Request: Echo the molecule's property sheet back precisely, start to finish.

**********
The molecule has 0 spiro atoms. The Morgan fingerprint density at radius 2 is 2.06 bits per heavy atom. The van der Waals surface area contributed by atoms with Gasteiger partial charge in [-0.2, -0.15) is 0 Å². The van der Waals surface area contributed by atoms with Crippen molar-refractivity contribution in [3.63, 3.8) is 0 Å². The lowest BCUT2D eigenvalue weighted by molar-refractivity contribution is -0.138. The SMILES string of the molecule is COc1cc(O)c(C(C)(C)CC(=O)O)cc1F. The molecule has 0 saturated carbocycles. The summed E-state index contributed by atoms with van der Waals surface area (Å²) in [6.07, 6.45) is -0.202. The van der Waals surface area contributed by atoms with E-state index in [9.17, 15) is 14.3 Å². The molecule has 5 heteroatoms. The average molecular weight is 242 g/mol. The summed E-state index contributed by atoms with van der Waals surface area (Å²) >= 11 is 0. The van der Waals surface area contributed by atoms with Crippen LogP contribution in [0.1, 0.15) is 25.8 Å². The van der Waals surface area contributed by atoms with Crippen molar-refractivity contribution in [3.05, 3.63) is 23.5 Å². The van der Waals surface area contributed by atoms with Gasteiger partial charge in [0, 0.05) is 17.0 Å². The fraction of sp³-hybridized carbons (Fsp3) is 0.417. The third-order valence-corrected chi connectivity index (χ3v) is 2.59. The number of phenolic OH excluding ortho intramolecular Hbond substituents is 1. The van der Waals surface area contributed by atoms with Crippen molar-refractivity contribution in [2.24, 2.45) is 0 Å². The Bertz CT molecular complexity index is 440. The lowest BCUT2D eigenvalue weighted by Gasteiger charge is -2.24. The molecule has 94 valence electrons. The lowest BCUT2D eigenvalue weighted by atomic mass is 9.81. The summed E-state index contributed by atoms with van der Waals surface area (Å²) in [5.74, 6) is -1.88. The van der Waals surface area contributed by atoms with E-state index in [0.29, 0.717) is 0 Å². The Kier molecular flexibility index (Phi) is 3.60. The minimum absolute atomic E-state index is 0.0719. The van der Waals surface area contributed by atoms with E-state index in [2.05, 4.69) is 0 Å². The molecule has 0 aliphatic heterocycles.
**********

The molecule has 0 spiro atoms. The Morgan fingerprint density at radius 2 is 2.06 bits per heavy atom. The van der Waals surface area contributed by atoms with Gasteiger partial charge in [-0.2, -0.15) is 0 Å². The van der Waals surface area contributed by atoms with Crippen molar-refractivity contribution in [3.63, 3.8) is 0 Å². The lowest BCUT2D eigenvalue weighted by molar-refractivity contribution is -0.138. The SMILES string of the molecule is COc1cc(O)c(C(C)(C)CC(=O)O)cc1F. The molecule has 0 saturated carbocycles. The summed E-state index contributed by atoms with van der Waals surface area (Å²) in [6.07, 6.45) is -0.202. The van der Waals surface area contributed by atoms with E-state index in [9.17, 15) is 14.3 Å². The molecule has 5 heteroatoms. The average molecular weight is 242 g/mol. The summed E-state index contributed by atoms with van der Waals surface area (Å²) >= 11 is 0. The van der Waals surface area contributed by atoms with Crippen LogP contribution in [0.1, 0.15) is 25.8 Å². The van der Waals surface area contributed by atoms with Crippen molar-refractivity contribution in [3.05, 3.63) is 23.5 Å². The van der Waals surface area contributed by atoms with Gasteiger partial charge in [0, 0.05) is 17.0 Å². The fraction of sp³-hybridized carbons (Fsp3) is 0.417. The third-order valence-corrected chi connectivity index (χ3v) is 2.59. The number of phenolic OH excluding ortho intramolecular Hbond substituents is 1. The van der Waals surface area contributed by atoms with Crippen molar-refractivity contribution in [2.24, 2.45) is 0 Å². The Bertz CT molecular complexity index is 440. The lowest BCUT2D eigenvalue weighted by Gasteiger charge is -2.24. The molecule has 94 valence electrons. The lowest BCUT2D eigenvalue weighted by atomic mass is 9.81. The summed E-state index contributed by atoms with van der Waals surface area (Å²) in [5.74, 6) is -1.88. The van der Waals surface area contributed by atoms with E-state index in [0.29, 0.717) is 0 Å². The Kier molecular flexibility index (Phi) is 3.60. The minimum absolute atomic E-state index is 0.0719. The van der Waals surface area contributed by atoms with E-state index in [2.05, 4.69) is 0 Å². The molecule has 0 aliphatic heterocycles.